Many words have already been written enthusing the food coming from the kitchen of Garagistes Restaurant, this post is more about the experience. It is an essential destination for those visiting Tasmania seeking a restaurant determined to use the best food ingredients of the region.
Seating is at communal, predominantly high rise tables on low backed stools that encourage you to lean in and quickly forget those beside and around you. Cleverly you are also at eye height to the diligent staff so conversation flows easily each time a plate arrives from the five course menu.
Wine is by the glass (150ml), taste (75ml), carafe (375ml) and the bottle. Don’t look for familiar brands, you won’t find them, and don’t expect a long list of Tasmanian wines. This list acknowledges the predominantly European wine makers crafting wines with wild yeasts and little or no chemical intervention.
A restaurant like Garagistes can be a daunting experience. Do not go if your comfort zone is a menu in three sections offering dishes of three parts vegetable, one part meat. The only choices here are at the second and fourth course. Every dish is a similar size and there is a good chance of dried wild olive being a component of your dessert.
On the other hand you can be seated and simply relax, read the menu or don’t, browse the wine list then push it aside. As water is being poured, take in the surrounds; the walls are free of art, music – I’m not sure there was any, the only window looks into the illuminated meat curing chamber and the kitchen is completely open for all to see.
Know that you are in exceptionally capable hands and leave the decision making to them. Drink wine or sake by the taste and share with your companion. Revel in the non-conformity of this cavernous dining room. Take the later second sitting option if you can.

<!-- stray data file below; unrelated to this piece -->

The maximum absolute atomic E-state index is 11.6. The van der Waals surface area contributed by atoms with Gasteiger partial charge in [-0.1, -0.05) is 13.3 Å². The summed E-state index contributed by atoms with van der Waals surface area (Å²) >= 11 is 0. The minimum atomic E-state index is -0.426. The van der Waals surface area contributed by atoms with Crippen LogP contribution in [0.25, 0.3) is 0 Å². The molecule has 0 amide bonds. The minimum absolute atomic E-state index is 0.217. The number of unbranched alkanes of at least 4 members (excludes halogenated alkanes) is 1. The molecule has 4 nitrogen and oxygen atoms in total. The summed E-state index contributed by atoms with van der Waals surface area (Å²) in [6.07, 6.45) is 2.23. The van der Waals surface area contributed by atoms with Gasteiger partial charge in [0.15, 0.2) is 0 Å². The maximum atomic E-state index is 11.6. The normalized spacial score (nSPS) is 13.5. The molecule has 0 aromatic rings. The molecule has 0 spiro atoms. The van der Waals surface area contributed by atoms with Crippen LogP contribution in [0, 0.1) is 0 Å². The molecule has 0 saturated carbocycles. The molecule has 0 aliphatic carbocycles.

There is no need to expand upon each and every dish, other than to say the food is created with care and attention seldom seen in Tasmania. It would be worth returning just for the bread alone. The food we enjoyed is most probably not what next week’s diners will enjoy. Tasmania might be enjoying cult status as a food destination but the reality is less than a handful of people are growing anything beyond the traditional crops. Those that are, are delivering it straight to Garagistes.
I wonder how many people noticed on the night we dined the unassuming waiter with an uncanny knowledge of the menu was in fact the chef and co-owner, Luke Burgess. Garagistes is fine dining but not as you know it.
Dinner for two: set five course menu $90 per person.
Our bill for two including wine: $292
Reservations online two weeks in advance, two seatings early and late: www.garagistes.com.au
103 Murray Street, Hobart.